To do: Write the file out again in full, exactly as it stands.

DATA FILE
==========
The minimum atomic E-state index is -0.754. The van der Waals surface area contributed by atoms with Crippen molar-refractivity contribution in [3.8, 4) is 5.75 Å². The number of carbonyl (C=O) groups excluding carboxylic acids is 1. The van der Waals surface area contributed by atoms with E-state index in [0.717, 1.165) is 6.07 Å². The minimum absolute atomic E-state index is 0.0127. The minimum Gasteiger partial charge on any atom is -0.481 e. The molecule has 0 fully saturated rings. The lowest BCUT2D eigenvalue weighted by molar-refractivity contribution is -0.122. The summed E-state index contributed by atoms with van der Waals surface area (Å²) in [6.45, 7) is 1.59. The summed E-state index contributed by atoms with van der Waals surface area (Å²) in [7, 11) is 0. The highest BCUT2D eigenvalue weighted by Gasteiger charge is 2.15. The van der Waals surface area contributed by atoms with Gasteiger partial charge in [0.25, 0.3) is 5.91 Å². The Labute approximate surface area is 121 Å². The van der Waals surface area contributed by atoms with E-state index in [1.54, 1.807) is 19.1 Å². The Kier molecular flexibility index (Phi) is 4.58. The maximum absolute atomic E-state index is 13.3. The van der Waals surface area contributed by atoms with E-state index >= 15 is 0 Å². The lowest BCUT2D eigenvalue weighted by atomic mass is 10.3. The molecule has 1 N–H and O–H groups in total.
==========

The minimum atomic E-state index is -0.754. The van der Waals surface area contributed by atoms with Crippen molar-refractivity contribution in [3.8, 4) is 5.75 Å². The number of carbonyl (C=O) groups excluding carboxylic acids is 1. The van der Waals surface area contributed by atoms with E-state index in [0.717, 1.165) is 6.07 Å². The minimum absolute atomic E-state index is 0.0127. The minimum Gasteiger partial charge on any atom is -0.481 e. The molecule has 0 fully saturated rings. The lowest BCUT2D eigenvalue weighted by molar-refractivity contribution is -0.122. The summed E-state index contributed by atoms with van der Waals surface area (Å²) in [6.45, 7) is 1.59. The summed E-state index contributed by atoms with van der Waals surface area (Å²) in [7, 11) is 0. The highest BCUT2D eigenvalue weighted by Gasteiger charge is 2.15. The van der Waals surface area contributed by atoms with Gasteiger partial charge in [0.25, 0.3) is 5.91 Å². The Labute approximate surface area is 121 Å². The van der Waals surface area contributed by atoms with E-state index in [1.54, 1.807) is 19.1 Å². The Kier molecular flexibility index (Phi) is 4.58. The maximum absolute atomic E-state index is 13.3. The van der Waals surface area contributed by atoms with E-state index >= 15 is 0 Å². The lowest BCUT2D eigenvalue weighted by atomic mass is 10.3. The molecule has 1 N–H and O–H groups in total.